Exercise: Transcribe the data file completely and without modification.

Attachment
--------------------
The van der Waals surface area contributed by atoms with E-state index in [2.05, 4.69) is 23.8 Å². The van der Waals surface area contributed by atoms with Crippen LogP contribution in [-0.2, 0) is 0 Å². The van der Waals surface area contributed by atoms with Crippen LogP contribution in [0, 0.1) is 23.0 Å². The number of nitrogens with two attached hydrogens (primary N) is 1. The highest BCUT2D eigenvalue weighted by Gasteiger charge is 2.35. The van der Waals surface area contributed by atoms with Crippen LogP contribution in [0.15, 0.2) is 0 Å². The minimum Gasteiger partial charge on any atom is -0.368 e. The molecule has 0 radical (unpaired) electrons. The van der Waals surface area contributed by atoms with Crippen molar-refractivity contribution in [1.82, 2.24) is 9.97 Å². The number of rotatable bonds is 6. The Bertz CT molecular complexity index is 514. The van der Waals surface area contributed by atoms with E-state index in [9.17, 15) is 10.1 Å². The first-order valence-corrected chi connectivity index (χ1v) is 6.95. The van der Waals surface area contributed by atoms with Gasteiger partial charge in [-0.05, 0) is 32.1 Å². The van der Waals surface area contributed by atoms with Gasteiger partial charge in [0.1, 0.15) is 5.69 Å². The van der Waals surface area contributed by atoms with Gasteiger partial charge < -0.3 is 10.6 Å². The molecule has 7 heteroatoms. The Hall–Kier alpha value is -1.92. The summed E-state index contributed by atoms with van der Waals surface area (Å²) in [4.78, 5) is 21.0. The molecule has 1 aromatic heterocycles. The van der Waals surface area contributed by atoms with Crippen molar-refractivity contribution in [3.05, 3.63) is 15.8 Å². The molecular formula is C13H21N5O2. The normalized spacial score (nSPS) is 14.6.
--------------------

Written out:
The van der Waals surface area contributed by atoms with E-state index in [2.05, 4.69) is 23.8 Å². The van der Waals surface area contributed by atoms with Crippen LogP contribution in [-0.2, 0) is 0 Å². The van der Waals surface area contributed by atoms with Crippen LogP contribution in [0, 0.1) is 23.0 Å². The number of nitrogens with two attached hydrogens (primary N) is 1. The highest BCUT2D eigenvalue weighted by Gasteiger charge is 2.35. The van der Waals surface area contributed by atoms with Crippen LogP contribution in [0.15, 0.2) is 0 Å². The minimum Gasteiger partial charge on any atom is -0.368 e. The molecule has 0 radical (unpaired) electrons. The van der Waals surface area contributed by atoms with Crippen molar-refractivity contribution in [1.82, 2.24) is 9.97 Å². The number of rotatable bonds is 6. The Bertz CT molecular complexity index is 514. The van der Waals surface area contributed by atoms with E-state index in [9.17, 15) is 10.1 Å². The first-order valence-corrected chi connectivity index (χ1v) is 6.95. The van der Waals surface area contributed by atoms with Gasteiger partial charge in [-0.05, 0) is 32.1 Å². The van der Waals surface area contributed by atoms with Gasteiger partial charge in [0.1, 0.15) is 5.69 Å². The van der Waals surface area contributed by atoms with Gasteiger partial charge < -0.3 is 10.6 Å². The molecule has 7 heteroatoms. The Hall–Kier alpha value is -1.92. The summed E-state index contributed by atoms with van der Waals surface area (Å²) in [4.78, 5) is 21.0. The molecule has 1 aromatic heterocycles. The van der Waals surface area contributed by atoms with Crippen molar-refractivity contribution in [3.05, 3.63) is 15.8 Å². The molecular formula is C13H21N5O2. The normalized spacial score (nSPS) is 14.6.